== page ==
Implementing Results-Based Contracting

AGI Lessons Learned

A transparent monitoring system should be developed collaboratively with the training providers. Employment and income verification should be conducted jointly by the project team and the training providers to reduce disagreements on the results. Familiarize the training providers with the entire verification process and explicitly articulate the terms in their contracts. Be careful not to make the systems overly complex or to set targets so high that training providers would be discouraged from participating.

Performance-based contracts can work for big and small projects even in fragile settings. The Liberia and Nepal AGIs show that, with appropriate planning and systems in place, performance-based contracts can be successfully implemented. These approaches worked in the relatively small program in Liberia (targeting 2,500 young women) as well as in the Nepal AGI, which was embedded in a larger program (the AGEI targeted 4,375 girls over three years in a national program that trains 15,000 youth annually).

The ethos of performance-based project management can be adopted at all implementation levels to improve project outcomes. AGI training provider contracts include payments tied to key deliverables to ensure strong oversight in contract administration throughout the project cycle. The Liberia monitoring system, for example, which generates monthly quality ratings, also stimulates healthy competition among the service providers. Trainees participate in performance-based stipend and savings schemes, as well as regular attendance and contests, and business plan competitions.

Results-based approaches can encourage training providers to assume greater responsibility for achieving employment outcomes. Most training providers are accustomed to delivering an output (such as a certain number of training hours) rather than an outcome (such as job placement). For example, the Liberia and Nepal pilots used innovative performance-based incentive schemes to encourage training providers to do their absolute best to help graduates find jobs or be successful in their businesses, as follows:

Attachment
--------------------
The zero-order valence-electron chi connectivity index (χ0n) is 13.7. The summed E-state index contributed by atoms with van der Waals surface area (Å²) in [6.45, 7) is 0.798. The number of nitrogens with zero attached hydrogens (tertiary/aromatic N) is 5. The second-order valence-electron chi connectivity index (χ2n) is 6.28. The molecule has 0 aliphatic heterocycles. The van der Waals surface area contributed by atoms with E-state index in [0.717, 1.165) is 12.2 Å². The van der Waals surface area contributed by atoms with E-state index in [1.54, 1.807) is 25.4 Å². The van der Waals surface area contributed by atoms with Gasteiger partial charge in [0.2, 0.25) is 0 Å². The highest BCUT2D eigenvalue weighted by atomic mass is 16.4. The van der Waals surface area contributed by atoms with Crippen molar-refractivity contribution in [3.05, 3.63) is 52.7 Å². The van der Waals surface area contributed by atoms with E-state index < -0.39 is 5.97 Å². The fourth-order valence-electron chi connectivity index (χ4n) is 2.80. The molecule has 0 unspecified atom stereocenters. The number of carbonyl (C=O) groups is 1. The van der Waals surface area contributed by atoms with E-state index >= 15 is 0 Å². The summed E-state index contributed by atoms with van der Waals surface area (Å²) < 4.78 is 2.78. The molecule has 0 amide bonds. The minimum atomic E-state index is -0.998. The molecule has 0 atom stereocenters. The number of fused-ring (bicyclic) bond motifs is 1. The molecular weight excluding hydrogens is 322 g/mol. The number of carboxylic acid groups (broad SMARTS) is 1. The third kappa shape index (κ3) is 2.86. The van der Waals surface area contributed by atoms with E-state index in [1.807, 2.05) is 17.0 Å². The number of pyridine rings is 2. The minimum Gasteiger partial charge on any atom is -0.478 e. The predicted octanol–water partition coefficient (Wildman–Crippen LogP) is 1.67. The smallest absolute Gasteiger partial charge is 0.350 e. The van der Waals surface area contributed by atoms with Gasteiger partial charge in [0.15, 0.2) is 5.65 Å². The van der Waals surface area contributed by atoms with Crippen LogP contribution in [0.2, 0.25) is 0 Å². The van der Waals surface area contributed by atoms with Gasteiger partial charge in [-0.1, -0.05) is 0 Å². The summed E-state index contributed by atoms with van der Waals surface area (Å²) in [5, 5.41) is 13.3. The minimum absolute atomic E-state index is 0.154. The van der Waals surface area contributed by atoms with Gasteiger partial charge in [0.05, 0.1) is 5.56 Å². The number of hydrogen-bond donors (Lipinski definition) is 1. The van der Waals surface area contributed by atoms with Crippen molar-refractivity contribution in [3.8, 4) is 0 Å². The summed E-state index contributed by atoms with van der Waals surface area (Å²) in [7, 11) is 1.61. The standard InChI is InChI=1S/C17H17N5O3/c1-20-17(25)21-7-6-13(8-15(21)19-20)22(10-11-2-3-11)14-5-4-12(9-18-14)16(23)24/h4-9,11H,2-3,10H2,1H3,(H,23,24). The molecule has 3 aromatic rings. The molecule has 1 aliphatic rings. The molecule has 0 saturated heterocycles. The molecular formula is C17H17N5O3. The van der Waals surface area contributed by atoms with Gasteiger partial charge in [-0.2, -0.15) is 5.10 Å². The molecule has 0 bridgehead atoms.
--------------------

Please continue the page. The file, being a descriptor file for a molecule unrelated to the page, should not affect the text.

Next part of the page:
• In Liberia, the project uses a “Withheld Incentive Payment” (WIP), meaning that 10 percent of the total contract value is withheld until six months after the classroom training ends. The training provider receives a share of the withheld amount that is proportional to the number of graduates employed, relative to a preset target (for example, if 90 percent of their target is met, the provider receives 90 percent of the withheld amount).
  • In Nepal, the project uses an “Outcome-based Financing” scheme. During the procurement process, the direct training costs for each occupation are negotiated with each training provider. The outcome price (for example, the payment received for one gainfully employed graduate) is calculated as the direct training costs plus an incentive that covers monitoring and job placement costs. The outcome price for each trainee is paid to the training provider in three installments in relation to the results achieved (40 percent at training completion, 25 percent with employment verification at three months, and 35 percent with income verification at six months).

Both models seem to have worked well; most service providers were able to access the withheld payment/outcome payments. In Liberia, however, the points received after the verification process were lower than the placement rates reported by the service providers, signaling the need for good verification (see Verifying Employment). The positive results are validated by impact evaluations, showing large and economically significant impacts on employment and earnings.